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8 minutes

Y Combinator: The Story of Our 3.5 Interviews

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Picture this: Y Combinator requests to interview you for the W24 batch. Then, after the first interview, you get a request to chat with a partner for 30 minutes to evaluate new ideas. Eighteen days later, you show up to the Zoom meeting with an entirely new product, launched MVP, and 80+ waitlist signups. Instead of a decision, you get another interview scheduled in 24 days. Then, after the final interview, you get an email denial 22 hours later. How would you feel? Stressed? Relieved? Devastated? This is what happened to us during our first Y Combinator interview cycle.

I’ll break down the interview questions and why we didn’t get in.

NOTE: We interviewed again for S24, but knew that we’d be denied before interviewing because Rivit isn’t positioned well to become a multi-billion dollar company.

YC Interviews: Questions and Style

Interview #1: October 31, 2023

My memory is hazy from our first interview. The pressure was immense. We had built a tool that automated emails to help job seekers get interviews. Our growth metrics were strong — $0-3K revenue in the first three months. Our team was exactly what they were looking for — two founders, one salesperson, and one engineer — both with strong track records.

We prepped for a few days beforehand, studying our metrics, competitors, business, and YC interview questions. The best interview practice tool we found was James Cunningham’s YC interview question generator. Shoutout James Cunningham!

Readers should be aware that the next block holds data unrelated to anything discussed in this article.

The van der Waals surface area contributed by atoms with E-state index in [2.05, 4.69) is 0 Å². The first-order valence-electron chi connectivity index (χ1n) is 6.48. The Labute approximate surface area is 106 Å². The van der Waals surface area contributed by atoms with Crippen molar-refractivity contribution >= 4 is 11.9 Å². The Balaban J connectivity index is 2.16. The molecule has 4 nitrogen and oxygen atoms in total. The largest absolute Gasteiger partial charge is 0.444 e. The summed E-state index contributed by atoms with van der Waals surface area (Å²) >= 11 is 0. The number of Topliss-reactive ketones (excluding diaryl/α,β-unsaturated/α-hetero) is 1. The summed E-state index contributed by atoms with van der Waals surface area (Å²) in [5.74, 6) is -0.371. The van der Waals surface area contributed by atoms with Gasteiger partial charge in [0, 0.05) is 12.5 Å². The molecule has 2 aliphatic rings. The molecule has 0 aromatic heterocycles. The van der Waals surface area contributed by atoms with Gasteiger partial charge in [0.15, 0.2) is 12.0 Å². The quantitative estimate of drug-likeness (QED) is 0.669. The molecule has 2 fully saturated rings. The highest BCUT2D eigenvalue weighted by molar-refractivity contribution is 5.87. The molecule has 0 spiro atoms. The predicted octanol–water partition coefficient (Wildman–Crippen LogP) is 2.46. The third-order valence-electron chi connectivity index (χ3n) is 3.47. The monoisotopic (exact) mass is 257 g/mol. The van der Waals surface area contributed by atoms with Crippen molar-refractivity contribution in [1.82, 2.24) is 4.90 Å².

We completed all our prep work the night before and did a quick one-hour warm-up session before the interview. Then came the moment of truth; we joined the Zoom room and met Pete Koomen and Aaron Epstein in the first 15 seconds. They then, in true YC format, rapidly asked us questions for the next 12 minutes.

Interview Questions:

  1. What are you building?
  2. Who does what?
  3. How do you know you’ll continue to work together?
  4. How are you going to scale?
  5. How are you acquiring customers?
  6. Have you (the founding team) met in person?
  7. What if LinkedIn copies you and crushes you?
  8. What’s your competitive advantage?
  9. Who are some of your competitors?

That was it. The interview flew by. We felt like we did as well as we could have, but had no clue how they felt.

Interview #1.5: November 18, 2023

Within 24 hours, Pete emailed us, saying that he and Aaron liked our product velocity and growth, but not our business model. He proposed that, if we were open to other ideas, we should chat about them during office hours in a few weeks.

This motivated us to build and sell a new product as quickly as possible so we could impress Pete and hopefully be accepted after the office hours.

Office Hours

About five minutes into the conversation, Pete proposed we do another interview in a few weeks. This surprised Eric and me because we thought we had a chance of receiving a decision after that call. After that realization, we chatted with Pete for another 30 minutes about the future of OpenAI, the trajectory of our new company, Rivit, and how we would fit into the AI ecosystem.

Pete wasn’t sold on our direction because of our similarities to the newly launched GPTs, so we set to differentiate ourselves over the next few weeks before our final interview.

Interview #2.5: December 12, 2023

We’d done the same prep work as interview #1 and went in ready to fire. This time, it was Pete and Tyler Bosmeny. Major shoutout to Tyler for making us feel super comfortable during the interview. He smiled nearly the entire time and helped calm our nerves.

Interview Questions:

  1. What have you built since your last interview?
  2. Can you explain the scope of your product? What is the vision?
  3. What is the overall problem your product solves?
  4. Why did you guys decide to work on this idea?
  5. Do you have anybody using this?
  6. You've had 80 people sign up for the waitlist, but has anybody signed a contract? Is anybody actually using the product?
  7. What was the need that got [company name] to you?